TS:yes, I have heard and read many theories about "the orthodox corruption of Scripture".
The problem I have with them is that there are so many crucial things missing from the
acknowledged epistles of Paul:
*Paul invokes no dominical command to go out and preach to the nations. If Jesus had
given such a command, Paul would have surely used it to support his gentile mission,
but he does not. And if Paul's writings were "corrupted" to a great degree by the centralized
church, I believe we would find such a "command" among his writings.
*Paul never invokes the teachings of Jesus in order to support his own teachings about
setting aside the primacy of the law, how people are justified by faith apart from works
of the law. This also became a central pillar of orthodox Christian theology, and if the
letters of Paul had been extensively tampered with by the later church, I believe we would
also have at least one forged attribution of antinomian teachings made by Paul to the
*Atonement theology is also not placed on the lips of Jesus in the acknowledged letters of
Paul. While the cross became the center of Paul's theology, and an undoubted cornerstone
of the later church, we find no reference from Jesus to the atoning significance of his own
death anywhere in the Pauline corpus.
It is the things that are missing, the central planks of the Christian platform, that should
caution us about embracing the notion that the letters of Paul, or the Gospels, were
extensively edited and interpolated by the later church.
First, there was no "centralised church" in the 1st & 2nd century. Interpolations were most likely made by individual copist, either on their own, or under order from their boss, on a item they personally considered important. For this reason, these interpolations were not systematic on every facets of theology or Christology. And when the time would come for others to make new copies, the source manuscript the most complete would be selected, rather than another one with "missing" verses (therefore suspected of deletions), if known. That would explain why, for some interpolations made early, they appear in all the ancient manuscripts we know of, but for other interpolations (such as Mk 16:9-20), they do not show in all these ancient manuscripts.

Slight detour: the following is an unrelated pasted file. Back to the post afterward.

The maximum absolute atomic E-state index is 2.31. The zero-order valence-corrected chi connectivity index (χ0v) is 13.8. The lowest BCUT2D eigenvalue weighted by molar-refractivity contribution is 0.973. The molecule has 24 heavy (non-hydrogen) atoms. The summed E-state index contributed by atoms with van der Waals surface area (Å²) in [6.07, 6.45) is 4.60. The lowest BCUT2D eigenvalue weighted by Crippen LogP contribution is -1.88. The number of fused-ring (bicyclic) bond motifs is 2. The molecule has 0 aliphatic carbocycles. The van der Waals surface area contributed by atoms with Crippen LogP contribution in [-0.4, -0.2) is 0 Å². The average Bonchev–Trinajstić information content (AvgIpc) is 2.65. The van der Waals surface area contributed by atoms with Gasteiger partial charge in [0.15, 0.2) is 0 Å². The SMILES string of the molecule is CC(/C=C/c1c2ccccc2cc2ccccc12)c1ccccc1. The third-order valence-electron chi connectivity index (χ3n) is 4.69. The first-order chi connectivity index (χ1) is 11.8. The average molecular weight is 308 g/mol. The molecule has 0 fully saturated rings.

Second, it was understood Paul knew (well) the heavenly Jesus, through visions and revelations, through the Holy Spirit, through the mind of Christ, etc. (as he said himself in his epistles) but not from the past human Jesus. Paul's gospel did not come from eyewitnesses but from Jesus by revelations (Gal 1:11-12).
So it was not expected Paul would transmit teachings and instructions from the earthly Jesus (especially when Paul had more up-to-date info from above!).
*The heritage of all Israel, the Torah, prohibited adding or subtracting from the laws
But on other ancient scriptures, that necessarily did not apply. For example, very few scholars think the whole book of Isaiah was written by a same author, especially the second part, which looks like additions, made beyond the life span of Isaiah.
*The Essenes were sworn to pass on their doctrines exactly as they had received them
(Josephus "Judean War" 22.214.171.124)
*The Rabbi Hillel was remembered for declaring that "it is a man's duty to state (a tradition)
in his teacher's words"(Gerhardsson "Memory And Manuscript" p.131).
*Paul warned his congregations:"Nothing beyond what is written.."(1Cor 4:6)
Well, that can be said but not necessarily applied.
Paul, for example, did, with addition, some cut and paste on OT verses (http://historical-jesus.info/19.html
), as also did "Mark" (1:2-3). "Luke" & "Matthew" modified, added and deleted on gMark and Q wording, etc.